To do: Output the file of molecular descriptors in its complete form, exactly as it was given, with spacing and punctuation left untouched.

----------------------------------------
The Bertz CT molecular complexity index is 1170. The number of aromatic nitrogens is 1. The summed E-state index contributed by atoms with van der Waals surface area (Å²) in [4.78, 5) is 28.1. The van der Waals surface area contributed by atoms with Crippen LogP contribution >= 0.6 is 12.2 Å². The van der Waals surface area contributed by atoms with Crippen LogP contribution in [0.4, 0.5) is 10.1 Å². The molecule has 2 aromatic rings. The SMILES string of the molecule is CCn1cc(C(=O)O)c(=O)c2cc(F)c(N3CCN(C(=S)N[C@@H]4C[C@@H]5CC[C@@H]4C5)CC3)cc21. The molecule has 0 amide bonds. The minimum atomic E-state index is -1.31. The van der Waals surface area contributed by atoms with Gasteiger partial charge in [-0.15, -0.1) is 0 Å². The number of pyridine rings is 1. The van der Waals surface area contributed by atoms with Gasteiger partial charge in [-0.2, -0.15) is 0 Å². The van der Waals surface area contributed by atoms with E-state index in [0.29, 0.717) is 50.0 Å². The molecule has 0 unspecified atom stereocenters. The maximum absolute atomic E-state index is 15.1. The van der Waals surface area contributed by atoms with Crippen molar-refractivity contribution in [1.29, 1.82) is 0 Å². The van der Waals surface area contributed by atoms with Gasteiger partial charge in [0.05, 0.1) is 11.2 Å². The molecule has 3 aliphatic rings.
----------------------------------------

The Bertz CT molecular complexity index is 1170. The number of aromatic nitrogens is 1. The summed E-state index contributed by atoms with van der Waals surface area (Å²) in [4.78, 5) is 28.1. The van der Waals surface area contributed by atoms with Crippen LogP contribution >= 0.6 is 12.2 Å². The van der Waals surface area contributed by atoms with Crippen LogP contribution in [0.4, 0.5) is 10.1 Å². The molecule has 2 aromatic rings. The SMILES string of the molecule is CCn1cc(C(=O)O)c(=O)c2cc(F)c(N3CCN(C(=S)N[C@@H]4C[C@@H]5CC[C@@H]4C5)CC3)cc21. The molecule has 0 amide bonds. The minimum atomic E-state index is -1.31. The van der Waals surface area contributed by atoms with Gasteiger partial charge in [-0.15, -0.1) is 0 Å². The number of pyridine rings is 1. The van der Waals surface area contributed by atoms with Gasteiger partial charge in [-0.2, -0.15) is 0 Å². The van der Waals surface area contributed by atoms with E-state index in [0.29, 0.717) is 50.0 Å². The molecule has 0 unspecified atom stereocenters. The maximum absolute atomic E-state index is 15.1. The van der Waals surface area contributed by atoms with Crippen molar-refractivity contribution in [1.29, 1.82) is 0 Å². The van der Waals surface area contributed by atoms with Gasteiger partial charge in [0.05, 0.1) is 11.2 Å². The molecule has 3 aliphatic rings.